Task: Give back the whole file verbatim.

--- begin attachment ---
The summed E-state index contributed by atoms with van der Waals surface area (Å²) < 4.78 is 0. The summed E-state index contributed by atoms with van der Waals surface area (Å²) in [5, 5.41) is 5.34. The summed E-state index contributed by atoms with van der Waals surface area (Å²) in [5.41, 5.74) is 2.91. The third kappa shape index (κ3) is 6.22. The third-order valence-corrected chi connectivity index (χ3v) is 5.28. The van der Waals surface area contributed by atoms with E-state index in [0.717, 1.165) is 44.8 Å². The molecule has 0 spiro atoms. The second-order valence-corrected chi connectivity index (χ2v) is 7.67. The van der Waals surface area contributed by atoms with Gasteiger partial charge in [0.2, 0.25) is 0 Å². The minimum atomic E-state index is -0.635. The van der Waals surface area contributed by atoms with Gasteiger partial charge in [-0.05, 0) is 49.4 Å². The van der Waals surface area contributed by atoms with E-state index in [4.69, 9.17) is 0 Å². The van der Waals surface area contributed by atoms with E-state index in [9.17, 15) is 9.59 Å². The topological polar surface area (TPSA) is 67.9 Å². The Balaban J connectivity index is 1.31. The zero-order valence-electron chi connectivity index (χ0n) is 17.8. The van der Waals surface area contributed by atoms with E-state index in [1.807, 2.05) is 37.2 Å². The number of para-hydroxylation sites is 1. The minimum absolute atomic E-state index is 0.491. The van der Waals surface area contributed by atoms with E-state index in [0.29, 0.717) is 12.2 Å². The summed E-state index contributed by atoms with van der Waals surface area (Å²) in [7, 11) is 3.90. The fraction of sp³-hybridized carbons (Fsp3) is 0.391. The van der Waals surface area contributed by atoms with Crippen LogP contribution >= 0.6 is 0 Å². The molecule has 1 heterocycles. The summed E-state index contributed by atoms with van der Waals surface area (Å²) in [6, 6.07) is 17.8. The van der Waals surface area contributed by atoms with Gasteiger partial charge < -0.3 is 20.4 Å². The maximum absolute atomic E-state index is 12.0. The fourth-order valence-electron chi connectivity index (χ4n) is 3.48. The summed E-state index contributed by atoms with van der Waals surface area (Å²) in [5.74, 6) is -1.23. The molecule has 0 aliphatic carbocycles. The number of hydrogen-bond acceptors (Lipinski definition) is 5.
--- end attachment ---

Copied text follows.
The summed E-state index contributed by atoms with van der Waals surface area (Å²) < 4.78 is 0. The summed E-state index contributed by atoms with van der Waals surface area (Å²) in [5, 5.41) is 5.34. The summed E-state index contributed by atoms with van der Waals surface area (Å²) in [5.41, 5.74) is 2.91. The third kappa shape index (κ3) is 6.22. The third-order valence-corrected chi connectivity index (χ3v) is 5.28. The van der Waals surface area contributed by atoms with E-state index in [0.717, 1.165) is 44.8 Å². The molecule has 0 spiro atoms. The second-order valence-corrected chi connectivity index (χ2v) is 7.67. The van der Waals surface area contributed by atoms with Gasteiger partial charge in [0.2, 0.25) is 0 Å². The minimum atomic E-state index is -0.635. The van der Waals surface area contributed by atoms with Gasteiger partial charge in [-0.05, 0) is 49.4 Å². The van der Waals surface area contributed by atoms with E-state index in [4.69, 9.17) is 0 Å². The van der Waals surface area contributed by atoms with E-state index in [9.17, 15) is 9.59 Å². The topological polar surface area (TPSA) is 67.9 Å². The Balaban J connectivity index is 1.31. The zero-order valence-electron chi connectivity index (χ0n) is 17.8. The van der Waals surface area contributed by atoms with E-state index in [1.807, 2.05) is 37.2 Å². The number of para-hydroxylation sites is 1. The minimum absolute atomic E-state index is 0.491. The van der Waals surface area contributed by atoms with E-state index in [0.29, 0.717) is 12.2 Å². The summed E-state index contributed by atoms with van der Waals surface area (Å²) in [7, 11) is 3.90. The fraction of sp³-hybridized carbons (Fsp3) is 0.391. The van der Waals surface area contributed by atoms with Crippen LogP contribution >= 0.6 is 0 Å². The molecule has 1 heterocycles. The summed E-state index contributed by atoms with van der Waals surface area (Å²) in [6, 6.07) is 17.8. The van der Waals surface area contributed by atoms with Gasteiger partial charge < -0.3 is 20.4 Å². The maximum absolute atomic E-state index is 12.0. The fourth-order valence-electron chi connectivity index (χ4n) is 3.48. The summed E-state index contributed by atoms with van der Waals surface area (Å²) in [5.74, 6) is -1.23. The molecule has 0 aliphatic carbocycles. The number of hydrogen-bond acceptors (Lipinski definition) is 5.